Labor Market Information: Win-Win Network Community of Practice

Benefit Coverage Since 1979

Posted by LMI Win-Win Network - On July 22, 2013 (EST)

Benefit Coverage Since 1979


This table and 6 charts show how — amidst some fluctuations, stability, and isolated increases — a widespread pattern of decline in the coverage or participation rates for the most common types of benefits. In cases of declines, most of it occurred from the mid-1990s to about 2000.


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Holiday and vacation pay, once universal among larger establishments and paid for about 85 percent or more of employees working for small establishments, is now less common. Despite the addition of the MLK holiday, employees now on average have 2 fewer holidays than in the 1980s, although this has been partly counterbalanced by a rise in vacation leave of about 2 days for those who reach a year of service. Retirement plan and life insurance coverage have also fallen. Although the pattern is not as consistent, dental and vision care coverage is now less than the peaks reached in the 1980s.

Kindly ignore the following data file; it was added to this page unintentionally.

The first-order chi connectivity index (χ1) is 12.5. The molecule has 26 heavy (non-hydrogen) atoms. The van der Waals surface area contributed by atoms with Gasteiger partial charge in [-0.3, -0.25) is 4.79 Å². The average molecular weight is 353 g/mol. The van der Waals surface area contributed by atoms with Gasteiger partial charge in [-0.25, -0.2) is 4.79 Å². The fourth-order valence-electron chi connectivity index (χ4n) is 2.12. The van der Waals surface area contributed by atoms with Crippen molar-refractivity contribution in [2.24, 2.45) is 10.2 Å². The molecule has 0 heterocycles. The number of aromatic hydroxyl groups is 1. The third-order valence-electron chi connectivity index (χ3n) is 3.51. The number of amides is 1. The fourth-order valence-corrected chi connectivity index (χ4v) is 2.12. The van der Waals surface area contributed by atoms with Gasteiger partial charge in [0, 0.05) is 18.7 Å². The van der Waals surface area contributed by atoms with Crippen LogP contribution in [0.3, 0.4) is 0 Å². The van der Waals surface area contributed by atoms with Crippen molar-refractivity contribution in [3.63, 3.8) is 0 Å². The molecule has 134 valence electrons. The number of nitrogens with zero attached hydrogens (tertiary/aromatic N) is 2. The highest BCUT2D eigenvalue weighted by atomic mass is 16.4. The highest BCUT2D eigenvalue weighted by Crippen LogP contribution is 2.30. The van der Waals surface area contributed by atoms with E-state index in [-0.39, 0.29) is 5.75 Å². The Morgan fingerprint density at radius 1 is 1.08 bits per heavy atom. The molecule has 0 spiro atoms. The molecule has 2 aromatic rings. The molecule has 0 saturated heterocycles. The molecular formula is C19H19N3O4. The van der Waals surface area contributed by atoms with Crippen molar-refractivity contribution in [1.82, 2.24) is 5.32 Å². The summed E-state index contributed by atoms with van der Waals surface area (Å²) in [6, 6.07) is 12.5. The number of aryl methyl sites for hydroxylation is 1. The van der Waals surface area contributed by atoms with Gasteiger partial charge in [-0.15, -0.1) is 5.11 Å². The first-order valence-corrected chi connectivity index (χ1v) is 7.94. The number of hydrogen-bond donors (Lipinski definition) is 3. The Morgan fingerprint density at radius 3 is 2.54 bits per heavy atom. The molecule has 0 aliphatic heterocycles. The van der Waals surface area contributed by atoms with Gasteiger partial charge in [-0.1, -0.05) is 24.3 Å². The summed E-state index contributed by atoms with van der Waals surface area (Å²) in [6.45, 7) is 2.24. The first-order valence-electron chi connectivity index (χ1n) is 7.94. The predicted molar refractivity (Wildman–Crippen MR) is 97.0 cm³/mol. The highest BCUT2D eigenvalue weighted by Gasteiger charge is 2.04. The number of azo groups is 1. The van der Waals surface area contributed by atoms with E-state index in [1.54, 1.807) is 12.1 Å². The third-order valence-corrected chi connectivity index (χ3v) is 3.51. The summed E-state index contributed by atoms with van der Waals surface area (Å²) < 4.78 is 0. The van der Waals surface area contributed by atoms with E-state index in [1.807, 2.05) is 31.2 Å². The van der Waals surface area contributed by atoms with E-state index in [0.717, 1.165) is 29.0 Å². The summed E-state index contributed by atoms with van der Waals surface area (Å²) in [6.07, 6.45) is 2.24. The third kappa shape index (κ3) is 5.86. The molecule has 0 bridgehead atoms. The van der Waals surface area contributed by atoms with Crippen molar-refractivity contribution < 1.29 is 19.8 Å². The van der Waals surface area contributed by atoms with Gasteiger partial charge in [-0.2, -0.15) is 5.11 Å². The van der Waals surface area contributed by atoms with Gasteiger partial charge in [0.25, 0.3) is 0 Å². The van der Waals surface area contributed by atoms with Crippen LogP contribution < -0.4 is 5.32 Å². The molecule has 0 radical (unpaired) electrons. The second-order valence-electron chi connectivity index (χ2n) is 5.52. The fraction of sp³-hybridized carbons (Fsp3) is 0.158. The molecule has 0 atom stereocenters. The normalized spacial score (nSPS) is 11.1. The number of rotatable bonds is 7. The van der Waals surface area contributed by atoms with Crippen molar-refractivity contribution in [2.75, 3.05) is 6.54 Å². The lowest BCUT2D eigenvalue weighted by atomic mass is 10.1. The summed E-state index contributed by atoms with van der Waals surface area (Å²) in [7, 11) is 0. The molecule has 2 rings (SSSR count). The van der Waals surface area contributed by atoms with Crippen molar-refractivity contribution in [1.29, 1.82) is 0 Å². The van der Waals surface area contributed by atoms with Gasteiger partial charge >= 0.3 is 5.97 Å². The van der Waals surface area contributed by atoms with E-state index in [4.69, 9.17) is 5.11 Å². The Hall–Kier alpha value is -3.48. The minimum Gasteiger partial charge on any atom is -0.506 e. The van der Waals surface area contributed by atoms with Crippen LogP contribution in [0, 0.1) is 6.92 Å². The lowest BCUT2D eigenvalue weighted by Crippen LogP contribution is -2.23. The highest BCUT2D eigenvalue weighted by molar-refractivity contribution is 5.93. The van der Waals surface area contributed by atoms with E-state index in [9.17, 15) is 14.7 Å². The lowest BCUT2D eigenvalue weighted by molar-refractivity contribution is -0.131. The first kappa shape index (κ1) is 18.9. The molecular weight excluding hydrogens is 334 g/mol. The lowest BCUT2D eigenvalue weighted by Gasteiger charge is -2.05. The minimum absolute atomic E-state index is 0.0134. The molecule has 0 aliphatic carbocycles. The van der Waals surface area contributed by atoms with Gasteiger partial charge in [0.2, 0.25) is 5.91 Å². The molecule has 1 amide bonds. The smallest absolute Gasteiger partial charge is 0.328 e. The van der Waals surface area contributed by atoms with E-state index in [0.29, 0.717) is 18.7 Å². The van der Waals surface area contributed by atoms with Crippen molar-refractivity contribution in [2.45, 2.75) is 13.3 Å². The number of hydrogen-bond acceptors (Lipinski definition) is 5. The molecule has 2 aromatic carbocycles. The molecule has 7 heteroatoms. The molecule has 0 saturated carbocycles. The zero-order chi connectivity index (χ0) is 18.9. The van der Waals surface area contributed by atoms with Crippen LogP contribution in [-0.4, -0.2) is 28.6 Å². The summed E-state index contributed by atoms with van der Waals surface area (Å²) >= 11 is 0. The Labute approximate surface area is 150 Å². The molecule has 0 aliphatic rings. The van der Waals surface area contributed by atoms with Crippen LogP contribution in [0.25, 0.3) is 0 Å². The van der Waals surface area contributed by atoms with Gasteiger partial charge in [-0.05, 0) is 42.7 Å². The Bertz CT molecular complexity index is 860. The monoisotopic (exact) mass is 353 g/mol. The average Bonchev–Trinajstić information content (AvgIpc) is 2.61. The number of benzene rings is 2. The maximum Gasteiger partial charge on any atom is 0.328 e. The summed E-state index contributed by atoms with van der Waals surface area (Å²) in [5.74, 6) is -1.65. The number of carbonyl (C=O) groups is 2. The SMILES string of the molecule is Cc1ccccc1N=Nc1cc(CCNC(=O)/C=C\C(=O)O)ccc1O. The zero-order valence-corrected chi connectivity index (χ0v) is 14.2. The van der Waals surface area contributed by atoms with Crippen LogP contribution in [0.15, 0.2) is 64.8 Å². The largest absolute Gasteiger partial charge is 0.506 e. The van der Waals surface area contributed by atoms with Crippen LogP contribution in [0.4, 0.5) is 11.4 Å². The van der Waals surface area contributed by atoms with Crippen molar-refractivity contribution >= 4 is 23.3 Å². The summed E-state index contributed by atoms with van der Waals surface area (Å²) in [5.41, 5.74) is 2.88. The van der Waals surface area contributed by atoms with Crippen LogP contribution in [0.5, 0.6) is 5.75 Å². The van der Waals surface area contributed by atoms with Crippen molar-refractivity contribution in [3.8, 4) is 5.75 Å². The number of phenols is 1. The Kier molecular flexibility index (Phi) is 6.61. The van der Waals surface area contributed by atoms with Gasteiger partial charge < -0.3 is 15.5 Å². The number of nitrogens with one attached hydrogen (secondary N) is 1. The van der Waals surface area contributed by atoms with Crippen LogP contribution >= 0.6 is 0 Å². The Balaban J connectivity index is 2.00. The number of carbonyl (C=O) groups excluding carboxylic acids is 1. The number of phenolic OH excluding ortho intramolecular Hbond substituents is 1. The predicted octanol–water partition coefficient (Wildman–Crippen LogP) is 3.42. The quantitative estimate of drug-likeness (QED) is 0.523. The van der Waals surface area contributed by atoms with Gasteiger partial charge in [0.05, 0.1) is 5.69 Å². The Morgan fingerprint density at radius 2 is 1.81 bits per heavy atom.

Until FDR’s New Deal and especially the post-World War II period, employee benefits made up a tiny fraction of compensation packages for workers — less than 3 percent in the 1920s. Currently, benefits account for 30 and 35 percent of compensation costs for private sector and state and local government employees, respectively.


These data are from the U.S. Bureau of Labor Statistics (BLS) Employee Benefit Surveys (which since 1999 has been collected through the National Compensation Survey).


Note: employer-based health insurance is not included here, because it is separately presented in Employer-Based Health Insurance for Workers.




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Modified On : July 22, 2013
Type : Document
Downloads : 243
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In Relation : Workforce Data Trends
File Size : 50.96KB
File Type : XLSX


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